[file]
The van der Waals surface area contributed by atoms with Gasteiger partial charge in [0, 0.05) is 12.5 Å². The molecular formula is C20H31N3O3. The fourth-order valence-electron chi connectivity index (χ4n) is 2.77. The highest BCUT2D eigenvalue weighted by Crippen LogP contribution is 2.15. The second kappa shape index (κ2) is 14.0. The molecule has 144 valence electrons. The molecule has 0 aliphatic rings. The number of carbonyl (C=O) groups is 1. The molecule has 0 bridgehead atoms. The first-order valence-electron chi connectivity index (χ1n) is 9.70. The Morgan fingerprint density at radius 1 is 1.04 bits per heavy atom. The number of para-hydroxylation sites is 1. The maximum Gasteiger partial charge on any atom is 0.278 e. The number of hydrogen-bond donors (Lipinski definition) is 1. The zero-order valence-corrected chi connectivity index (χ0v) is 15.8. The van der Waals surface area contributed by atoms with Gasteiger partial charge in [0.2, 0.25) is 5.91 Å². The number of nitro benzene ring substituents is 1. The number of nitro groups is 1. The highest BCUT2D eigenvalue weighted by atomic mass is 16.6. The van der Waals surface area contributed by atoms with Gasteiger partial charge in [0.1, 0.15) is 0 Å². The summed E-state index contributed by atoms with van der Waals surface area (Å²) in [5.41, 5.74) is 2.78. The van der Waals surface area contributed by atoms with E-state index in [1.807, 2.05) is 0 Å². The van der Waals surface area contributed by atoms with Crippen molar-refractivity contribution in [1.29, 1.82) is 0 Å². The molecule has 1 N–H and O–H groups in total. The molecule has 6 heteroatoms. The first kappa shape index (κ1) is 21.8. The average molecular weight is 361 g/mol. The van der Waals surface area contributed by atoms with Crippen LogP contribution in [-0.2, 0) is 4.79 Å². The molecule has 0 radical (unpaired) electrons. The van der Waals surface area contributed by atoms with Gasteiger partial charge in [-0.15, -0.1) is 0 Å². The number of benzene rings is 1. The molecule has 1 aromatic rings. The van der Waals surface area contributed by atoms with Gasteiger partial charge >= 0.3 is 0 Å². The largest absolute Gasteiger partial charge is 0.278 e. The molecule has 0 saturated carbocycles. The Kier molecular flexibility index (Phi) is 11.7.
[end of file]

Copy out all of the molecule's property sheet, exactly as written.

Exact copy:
The van der Waals surface area contributed by atoms with Gasteiger partial charge in [0, 0.05) is 12.5 Å². The molecular formula is C20H31N3O3. The fourth-order valence-electron chi connectivity index (χ4n) is 2.77. The highest BCUT2D eigenvalue weighted by Crippen LogP contribution is 2.15. The second kappa shape index (κ2) is 14.0. The molecule has 144 valence electrons. The molecule has 0 aliphatic rings. The number of carbonyl (C=O) groups is 1. The molecule has 0 bridgehead atoms. The first-order valence-electron chi connectivity index (χ1n) is 9.70. The Morgan fingerprint density at radius 1 is 1.04 bits per heavy atom. The number of para-hydroxylation sites is 1. The maximum Gasteiger partial charge on any atom is 0.278 e. The number of hydrogen-bond donors (Lipinski definition) is 1. The zero-order valence-corrected chi connectivity index (χ0v) is 15.8. The van der Waals surface area contributed by atoms with Gasteiger partial charge in [0.2, 0.25) is 5.91 Å². The number of nitro benzene ring substituents is 1. The number of nitro groups is 1. The highest BCUT2D eigenvalue weighted by atomic mass is 16.6. The van der Waals surface area contributed by atoms with Gasteiger partial charge in [0.1, 0.15) is 0 Å². The summed E-state index contributed by atoms with van der Waals surface area (Å²) in [5.41, 5.74) is 2.78. The van der Waals surface area contributed by atoms with E-state index in [1.807, 2.05) is 0 Å². The van der Waals surface area contributed by atoms with Crippen molar-refractivity contribution in [1.29, 1.82) is 0 Å². The molecule has 1 N–H and O–H groups in total. The molecule has 6 heteroatoms. The first kappa shape index (κ1) is 21.8. The average molecular weight is 361 g/mol. The van der Waals surface area contributed by atoms with Crippen LogP contribution in [-0.2, 0) is 4.79 Å². The molecule has 0 radical (unpaired) electrons. The van der Waals surface area contributed by atoms with Gasteiger partial charge in [-0.15, -0.1) is 0 Å². The number of benzene rings is 1. The molecule has 1 aromatic rings. The van der Waals surface area contributed by atoms with Gasteiger partial charge >= 0.3 is 0 Å². The largest absolute Gasteiger partial charge is 0.278 e. The molecule has 0 saturated carbocycles. The Kier molecular flexibility index (Phi) is 11.7.